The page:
I'm a huge champion of (non-court-appointed) community service, and especially service to those who will benefit from my time spent with them. Let's take a moment to reflect on how incredibly elitist that is. Okay, that's enough. So, considering the volunteer shifts I had taken over the last year included: attending and "working" at an American Girl doll fashion show in Potomac, smiling and eating mini cupcakes at the National Capital Area Cake Show in Fairfax, and collecting question cards for speakers at the Women's Conference in Tysons, I figured it was time to roll up my sleeves and go a little deeper into the volunteering wild.
I volunteered for a shift at the Capital Area Food Bank, which is in Northeast DC. While there, I witnessed someone getting arrested for stealing a car (I pretended to get something out of my trunk for 10 minutes so I could observe this) and saw the immediate aftermath of either a shooting or stabbing at a gas station on the way home. After that experience, though it was rewarding to do actual service, I decided maybe I should do something less pearl-clutchingly frightening.
That all led me to an opportunity to help out at a local group's Christmas party for mentally handicapped adults. I started the evening thinking how delighted these people will be that I'm sharing my crafting talents with them and that I'm taking time to be there after work. I'm pretty self-centered, you know. While helping a small group make ornaments, one woman asked me to draw an angel. I finished, thinking it looked pretty good. She looked at it, then at me with a horrified look she shouted, "That's a terrible angel!" It totally stung, but I brushed the loud comment off and drew angels until she was able to choose the least terrible. She said she wasn't allowed to use scissors, so she wanted me to cut the backing for the angel ornament. Apparently I failed at that too because she turned to me, pointed accusingly, and bellowed, "You're the worst cutter EVER!"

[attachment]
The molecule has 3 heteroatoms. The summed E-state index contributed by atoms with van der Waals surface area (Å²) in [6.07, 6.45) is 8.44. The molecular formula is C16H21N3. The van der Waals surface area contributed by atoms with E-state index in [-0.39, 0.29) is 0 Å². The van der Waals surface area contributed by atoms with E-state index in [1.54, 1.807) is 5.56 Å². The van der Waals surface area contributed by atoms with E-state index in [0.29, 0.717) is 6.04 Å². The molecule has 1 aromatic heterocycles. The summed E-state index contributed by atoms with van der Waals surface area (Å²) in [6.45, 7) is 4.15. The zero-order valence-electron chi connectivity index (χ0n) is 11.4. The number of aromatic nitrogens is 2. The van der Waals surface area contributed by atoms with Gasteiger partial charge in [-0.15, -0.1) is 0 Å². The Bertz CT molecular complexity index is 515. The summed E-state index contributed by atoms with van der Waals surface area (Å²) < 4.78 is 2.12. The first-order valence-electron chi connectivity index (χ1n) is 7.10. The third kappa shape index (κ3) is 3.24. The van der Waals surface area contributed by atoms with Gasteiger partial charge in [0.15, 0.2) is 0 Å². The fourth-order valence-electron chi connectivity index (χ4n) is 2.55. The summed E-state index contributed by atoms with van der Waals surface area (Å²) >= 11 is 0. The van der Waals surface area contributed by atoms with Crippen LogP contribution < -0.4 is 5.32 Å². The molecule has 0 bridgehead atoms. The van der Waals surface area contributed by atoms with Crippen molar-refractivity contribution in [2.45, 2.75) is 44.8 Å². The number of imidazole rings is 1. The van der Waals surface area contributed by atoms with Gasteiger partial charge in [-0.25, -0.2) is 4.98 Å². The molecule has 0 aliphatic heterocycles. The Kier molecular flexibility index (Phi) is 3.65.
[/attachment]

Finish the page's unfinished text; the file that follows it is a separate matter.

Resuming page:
So there I was, covered in glitter, glue, and shame, having been told what's up by someone who isn't allowed to use scissors. But I did make a terrible angel and I am the worst cutter ever, so can I really blame her for a little honesty? As I attempted to get glitter out of my hair and ears later that night, I realized that social interactions--whether they are with friends or with those you are attempting to serve--are really all about give, take, and mutual respect and love. Perhaps the idea of service is far less one-sided than I had previously assumed, and the real gift is in being able to have those interactions...no matter how humbling they may be.